The energy policy of successive governments has centred around three objectives of security, affordability, and decarbonisation. The UK’s current energy policy framework was set out in the Energy White Paper that was published in December 2020. It sets out the plans for many energy related policies across a number of sectors. From energy in the built environment to use in many sectors, from the use in industry to the built environment and transport. It also looks at how the energy systems and market will need to adept to achieve the UK’s net zero target for 2050.
It was followed by a number of consultations and strategies that provide more details of plans for specific areas of energy related topics including the Hydrogen Strategy, the Transport Decarbonisation Plan, the Net Zero Strategy and the Heat and Building Strategy, to name but a few.
Offshore wind power
With 29% of the world’s total installed capacity, the UK is rightly known as the world leader in offshore wind power. In 2020 the total offshore wind energy capacity in UK waters is 10.9617 Gigawatts and onshore 13GW.
In December 2021, a new Contract for Difference bidding round Round 4 for Offshore wind parks is to be opened. It is expected to be for 12GW of different renewables incl. offshore wind, floating wind, onshore wind and solar PV. The fourth round aims to increase the capacity of renewable energy from the 5.8 GW achieved in the last round to up to 12 GW. A new bidding round that includes offshore wind is expected each year up till 2030. This should lead to an increase in wind power capacity of 1 to 2 GW each year. The UK aims to produce at least 30 GW of wind energy per year by 2030.
Offshore wind also provides around 15,000 high-skilled jobs. To this end, the UK is investing in developing a highly-skilled workforce, through specialist courses at the universities of Manchester, Strathclyde, Sheffield and others. There are also a number of commercial operators who prepare students for a career in the sector.
Many Dutch companies are active in this sector in the UK, in particular those excelling in geophysical surveying, wind turbine construction and foundations, maintenance, and the design and building of ships and harbours. The UK government’s ambitious wind energy goals open up many more opportunities for Dutch companies in this sector.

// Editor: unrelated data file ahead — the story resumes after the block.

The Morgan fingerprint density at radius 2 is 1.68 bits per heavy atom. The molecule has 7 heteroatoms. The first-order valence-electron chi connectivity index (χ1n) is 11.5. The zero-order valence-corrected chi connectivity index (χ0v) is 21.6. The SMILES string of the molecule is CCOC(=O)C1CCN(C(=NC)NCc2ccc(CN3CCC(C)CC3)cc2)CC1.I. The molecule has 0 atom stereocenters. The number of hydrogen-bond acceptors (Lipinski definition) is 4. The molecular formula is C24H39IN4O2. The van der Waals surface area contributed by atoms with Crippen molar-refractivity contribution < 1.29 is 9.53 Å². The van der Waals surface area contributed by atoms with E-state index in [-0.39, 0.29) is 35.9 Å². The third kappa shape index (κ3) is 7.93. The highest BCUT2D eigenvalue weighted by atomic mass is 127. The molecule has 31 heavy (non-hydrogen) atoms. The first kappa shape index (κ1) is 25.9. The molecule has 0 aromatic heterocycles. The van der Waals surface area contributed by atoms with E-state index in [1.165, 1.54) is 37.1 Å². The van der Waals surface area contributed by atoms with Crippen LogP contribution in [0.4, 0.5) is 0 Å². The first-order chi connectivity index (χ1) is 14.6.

On 18 November 2020, the UK Prime Minister, Boris Johnson announced his Ten Point Plan for a green industrial revolution in the UK. This plan covers clean energy, transport, nature and emerging technologies and aims to create and support up to 250,000 jobs in the UK.
Apart from offshore wind, hydrogen is one of the key priorities of the ten point plan, which outlines that the government will be “working with industry aiming to generate 5GW of low carbon hydrogen production capacity by 2030 for industry, transport, power and homes, and aiming to develop the first town heated entirely by hydrogen by the end of the decade.”
The UK Hydrogen Strategy outlines in more detail how the UK government will work with industry to meet the targets set out in the 10- Point Plan with a particular forcus on powering homes, transport and heavy industry.
To highlight opportunities for Dutch businesses in the British hydrogen sector, the Embassy has commissioned a market study written by the Energy Systems Catapult. This study provides unique insights into the UK hydrogen landscape, commercial opportunities and key stakeholders to reach out to. For your copy of the report, please contact Chief Innovation Advisor – Marjolein Bouwers or Senior Commercial Attaché – Tessel van Essen.
How can the Embassy help you?
We regularly organise seminars and round-table discussions to further highlight Dutch knowledge and expertise for UK stakeholders. We also assist the sector wherever possible by raising topics such as the coordination of contract award procedures, harmonisation of research programmes and streamlining of technical and commercial standards as well as highlighting business opportunities.
If you would like to know more about offshore wind or the trade side of hydrogen you can contact Tessel van Essen. For the innovation side of hydrogen you can contact Chief Innovation Advisor Marjolein Bouwers.